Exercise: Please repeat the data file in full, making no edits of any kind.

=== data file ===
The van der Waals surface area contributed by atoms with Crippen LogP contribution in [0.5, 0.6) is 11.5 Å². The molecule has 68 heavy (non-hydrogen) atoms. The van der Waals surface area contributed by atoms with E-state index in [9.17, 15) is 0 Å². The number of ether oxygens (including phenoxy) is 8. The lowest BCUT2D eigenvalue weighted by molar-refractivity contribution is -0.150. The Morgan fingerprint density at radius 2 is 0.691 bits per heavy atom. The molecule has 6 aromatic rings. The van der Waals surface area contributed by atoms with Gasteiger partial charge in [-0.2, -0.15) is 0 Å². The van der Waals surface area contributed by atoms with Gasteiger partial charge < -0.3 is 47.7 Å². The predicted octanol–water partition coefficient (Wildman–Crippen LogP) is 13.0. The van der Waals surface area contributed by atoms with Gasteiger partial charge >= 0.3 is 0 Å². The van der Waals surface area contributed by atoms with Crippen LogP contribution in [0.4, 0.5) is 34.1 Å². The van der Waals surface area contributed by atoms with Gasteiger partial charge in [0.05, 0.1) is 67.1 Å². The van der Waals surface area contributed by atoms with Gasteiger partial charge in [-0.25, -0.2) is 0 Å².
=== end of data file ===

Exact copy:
The van der Waals surface area contributed by atoms with Crippen LogP contribution in [0.5, 0.6) is 11.5 Å². The molecule has 68 heavy (non-hydrogen) atoms. The van der Waals surface area contributed by atoms with E-state index in [9.17, 15) is 0 Å². The number of ether oxygens (including phenoxy) is 8. The lowest BCUT2D eigenvalue weighted by molar-refractivity contribution is -0.150. The Morgan fingerprint density at radius 2 is 0.691 bits per heavy atom. The molecule has 6 aromatic rings. The van der Waals surface area contributed by atoms with Gasteiger partial charge in [-0.2, -0.15) is 0 Å². The van der Waals surface area contributed by atoms with Gasteiger partial charge < -0.3 is 47.7 Å². The predicted octanol–water partition coefficient (Wildman–Crippen LogP) is 13.0. The van der Waals surface area contributed by atoms with Gasteiger partial charge >= 0.3 is 0 Å². The van der Waals surface area contributed by atoms with Crippen LogP contribution in [0.4, 0.5) is 34.1 Å². The van der Waals surface area contributed by atoms with Gasteiger partial charge in [0.05, 0.1) is 67.1 Å². The van der Waals surface area contributed by atoms with Gasteiger partial charge in [-0.25, -0.2) is 0 Å².